Here’s how we helped a customer optimize their live chat strategy

If you offer live chat in your app, you will surely have asked yourself one of the following questions at least once so far:

  • How many of the live chat sessions are started by new customers?
  • How many of the live chat interactions help generate revenue?
  • Can you use the live chat team as a growth channel?

Let me share with you the real story of one of our customers who wanted to find out how the live chat influences clients to finish the onboarding.

This is what we did to find out what could be improved

Step 1: How does the live chat influence the onboarding process?

The first question we asked was: How many people finished the onboarding after using the live chat support, and how many finished it without the live chat?

After doing the maths, we came to the conclusion that, overall, the ones who interacted with the live chat had a conversion rate twice as big as the ones who didn’t.

Brilliant. That’s just what we were hoping for. However, we later found out that the interpretation of these results was misleading.

But at this point we were concerned with finding out what we could improve. To figure that out, we went on to step 2.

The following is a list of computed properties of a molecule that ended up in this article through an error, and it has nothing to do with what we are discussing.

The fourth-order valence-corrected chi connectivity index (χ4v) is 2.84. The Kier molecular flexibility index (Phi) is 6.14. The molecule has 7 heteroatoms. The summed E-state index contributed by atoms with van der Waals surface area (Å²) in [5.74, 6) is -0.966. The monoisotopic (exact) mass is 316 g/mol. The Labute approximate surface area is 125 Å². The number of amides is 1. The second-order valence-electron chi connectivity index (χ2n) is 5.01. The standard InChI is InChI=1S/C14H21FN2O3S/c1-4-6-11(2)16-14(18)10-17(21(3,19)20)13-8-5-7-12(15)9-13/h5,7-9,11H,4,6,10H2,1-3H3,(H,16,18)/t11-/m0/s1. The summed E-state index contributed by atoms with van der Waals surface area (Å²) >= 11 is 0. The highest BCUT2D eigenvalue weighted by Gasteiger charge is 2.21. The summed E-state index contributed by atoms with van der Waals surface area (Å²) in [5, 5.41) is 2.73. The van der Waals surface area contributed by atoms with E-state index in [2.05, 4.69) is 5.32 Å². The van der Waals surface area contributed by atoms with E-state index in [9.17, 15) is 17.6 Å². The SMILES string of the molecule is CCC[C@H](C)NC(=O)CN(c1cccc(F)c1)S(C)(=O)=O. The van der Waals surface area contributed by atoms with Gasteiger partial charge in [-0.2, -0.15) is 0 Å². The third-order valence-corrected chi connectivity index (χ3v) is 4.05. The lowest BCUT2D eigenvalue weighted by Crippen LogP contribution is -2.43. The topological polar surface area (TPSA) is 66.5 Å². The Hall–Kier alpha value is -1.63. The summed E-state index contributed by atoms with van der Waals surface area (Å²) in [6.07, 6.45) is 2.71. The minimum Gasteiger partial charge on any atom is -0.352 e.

Step 2: Where do people need help during the onboarding process?

The next question came naturally: where exactly during the onboarding process do people need the help of the live chat?

Basically, we analysed things systematically to see what happened at each step.

We were interested in:

  • how many people interacted with the live chat at each step and how many of them finished the onboarding, and
  • how many didn’t interact with the live chat, and still finished the onboarding.

We were taken aback by the results.

The overall analysis showed that the people who were using the live chat converted twice as much as the ones who didn’t. But the step-by-step analysis revealed the fact that there was no difference in conversion between those who used and those who didn’t use the live chat (see the last column in the image below).

How could this be? It seemed illogical.

Step 3: Where was the error?

We checked for any errors that might have sneaked in the data, but there were none.

So we took a closer look at how we analysed them and noticed that people usually interacted with the live chat towards the end of the onboarding process, when the onboarding rate was bigger anyways. It was over 50% as opposed to the first steps when the onboarding rate was around 12%.

This is where the error occurred: when calculating the overall conversion rate, it was split evenly between all the onboarding steps. In reality, the vast majority of people interacted with the onboarding at the end of the process, when the conversion rate was naturally bigger.

In the end we came to the following conclusion: the fact that people interacted with the live chat did not change their onboarding behaviour. The conversion rate was just the same, with or without the live chat.

Not the kind of news you wanted to hear if you were the CEO of that company… There were plenty of resources invested in the support team, tens of employees only for the live chat.

Step 4: What did it mean? What was there to do?

Did they have to lay off people? No, of course not.